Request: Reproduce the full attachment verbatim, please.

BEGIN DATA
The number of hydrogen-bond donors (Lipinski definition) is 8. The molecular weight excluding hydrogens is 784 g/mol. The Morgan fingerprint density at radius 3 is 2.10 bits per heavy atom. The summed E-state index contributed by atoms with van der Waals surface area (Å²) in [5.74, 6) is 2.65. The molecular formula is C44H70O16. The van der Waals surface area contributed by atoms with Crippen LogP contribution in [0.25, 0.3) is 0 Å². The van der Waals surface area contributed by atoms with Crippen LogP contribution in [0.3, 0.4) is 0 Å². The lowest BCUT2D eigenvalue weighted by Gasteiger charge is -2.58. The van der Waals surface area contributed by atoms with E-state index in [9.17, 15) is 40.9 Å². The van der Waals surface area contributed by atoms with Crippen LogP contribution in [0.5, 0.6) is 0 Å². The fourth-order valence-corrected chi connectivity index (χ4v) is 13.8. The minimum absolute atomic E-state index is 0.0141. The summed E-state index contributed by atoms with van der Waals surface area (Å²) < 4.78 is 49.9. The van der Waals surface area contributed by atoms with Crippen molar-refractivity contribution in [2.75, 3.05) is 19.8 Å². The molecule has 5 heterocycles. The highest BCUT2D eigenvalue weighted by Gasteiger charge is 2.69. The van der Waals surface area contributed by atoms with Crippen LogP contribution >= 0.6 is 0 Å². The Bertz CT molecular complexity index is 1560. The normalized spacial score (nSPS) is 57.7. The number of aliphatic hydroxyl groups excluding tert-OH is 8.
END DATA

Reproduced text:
The number of hydrogen-bond donors (Lipinski definition) is 8. The molecular weight excluding hydrogens is 784 g/mol. The Morgan fingerprint density at radius 3 is 2.10 bits per heavy atom. The summed E-state index contributed by atoms with van der Waals surface area (Å²) in [5.74, 6) is 2.65. The molecular formula is C44H70O16. The van der Waals surface area contributed by atoms with Crippen LogP contribution in [0.25, 0.3) is 0 Å². The van der Waals surface area contributed by atoms with Crippen LogP contribution in [0.3, 0.4) is 0 Å². The lowest BCUT2D eigenvalue weighted by Gasteiger charge is -2.58. The van der Waals surface area contributed by atoms with E-state index in [9.17, 15) is 40.9 Å². The van der Waals surface area contributed by atoms with Crippen LogP contribution in [0.5, 0.6) is 0 Å². The fourth-order valence-corrected chi connectivity index (χ4v) is 13.8. The minimum absolute atomic E-state index is 0.0141. The summed E-state index contributed by atoms with van der Waals surface area (Å²) < 4.78 is 49.9. The van der Waals surface area contributed by atoms with Crippen molar-refractivity contribution in [2.75, 3.05) is 19.8 Å². The molecule has 5 heterocycles. The highest BCUT2D eigenvalue weighted by Gasteiger charge is 2.69. The van der Waals surface area contributed by atoms with Crippen LogP contribution >= 0.6 is 0 Å². The Bertz CT molecular complexity index is 1560. The normalized spacial score (nSPS) is 57.7. The number of aliphatic hydroxyl groups excluding tert-OH is 8.